Interview

Grasping the World with Computers

Akira Wakita

Programming of Raw Materials

In the past few years, I have been researching various raw materials that it might be possible to program. While considering what it would take to “debug” or “undo” any issues with these materials, I’ve developed products such as fabric that changes with input, or gels that change shape or pattern. It’s possible to control these changes to a certain extent, but complete comprehension of the mechanics involved in said changes is not yet possible. My current concern is where to go from here.

Thinking back on it, I have had my share of problems since beginning research. But new research topics and methods are sometimes the product of constantly thinking about what exactly it is that you want to accomplish. I don’t research for the sake of creating easily understandable solutions, I research to better comprehend the world around me. Why do earthquakes happen? Why does curry udon taste so good? The world is full of innumerable things, big and small, that we don’t understand. But there is usually a formula or some sort of logic behind everything. I strive to understand that.

Wakita lab
Wakita lab
SMAAD Surface
A kinetic free-form surface made of fabric. The device realize the interlocking with 3D CAD.
CAADRIA 2011, Best Paper Award.

Expressing Various Types of “Flow” Via Computer

From my research into raw materials, I’ve now turned to researching “flow”. Even laptop computers - incredibly faster now than they were in my student days - take two to three hours to calculate the changes in the pattern on the top of a cafe latte after one sip has been taken. That’s how numerous and unpredictable the phenomenons of this world are.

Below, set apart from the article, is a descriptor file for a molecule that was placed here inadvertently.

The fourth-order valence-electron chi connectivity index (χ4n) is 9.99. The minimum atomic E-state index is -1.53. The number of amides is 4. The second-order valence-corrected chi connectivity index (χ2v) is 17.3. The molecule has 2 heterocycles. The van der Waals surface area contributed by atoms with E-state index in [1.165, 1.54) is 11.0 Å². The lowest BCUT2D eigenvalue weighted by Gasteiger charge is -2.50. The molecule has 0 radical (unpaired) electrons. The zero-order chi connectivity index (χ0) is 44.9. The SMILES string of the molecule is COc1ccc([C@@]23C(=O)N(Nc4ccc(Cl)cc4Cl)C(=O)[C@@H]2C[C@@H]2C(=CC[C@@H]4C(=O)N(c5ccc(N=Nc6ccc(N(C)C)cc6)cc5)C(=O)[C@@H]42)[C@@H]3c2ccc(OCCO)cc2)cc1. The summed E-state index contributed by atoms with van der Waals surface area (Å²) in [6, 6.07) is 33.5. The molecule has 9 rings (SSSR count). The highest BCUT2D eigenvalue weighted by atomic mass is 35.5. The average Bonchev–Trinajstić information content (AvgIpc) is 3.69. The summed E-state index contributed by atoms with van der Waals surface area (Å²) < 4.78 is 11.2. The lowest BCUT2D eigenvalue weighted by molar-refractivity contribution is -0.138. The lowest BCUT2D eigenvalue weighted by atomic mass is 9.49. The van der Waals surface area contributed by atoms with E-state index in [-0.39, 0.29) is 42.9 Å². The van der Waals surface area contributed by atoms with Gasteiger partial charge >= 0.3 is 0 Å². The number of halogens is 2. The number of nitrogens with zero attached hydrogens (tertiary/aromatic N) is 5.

Electronic computers were actually created for the purpose of computing fluid dynamics. Computers are designed to analyze, comprehend, and reapply data regarding the flow of various phenomena. The father of computing, John Von Neumann, is mostly known for his research regarding the shock waves of atomic blasts, but he is also responsible for the application of computer architecture towards the understanding of climate prediction and many other phenomena. I view my own research as and extension of these experiments in calculating “flow.”

I left on sabbatical last year as a recharge period, but having returned, I intend to start my research off with computers, focused on graphics programming.This year, I plan to continue programming fluid dynamics and surface curves with students.

From Design to Fundraising

The new Wakita Laboratories should train its staff well in programming skills. Whether the objects used are raw materials or graphics, I hope to see intense care taken to the tiniest detail, and efforts made toward process acceleration and putting things into feel-good classifications.

This all starts with finding example cases from previous products or web creations and creating something identical. The next step is to brush up and polish these creations, and then present them at academic conferences, exhibitions, or other large gatherings. By refraining from enrolling in student contests, they will be forced to go head-to-head with other working adults. The results born of this will carry over into their next endeavor, and even into getting them to do their own fundraising. There are graduate students right now who are covering their lab costs in this way. One student even took the gold in an international interactive art competition with their display of programmable paper.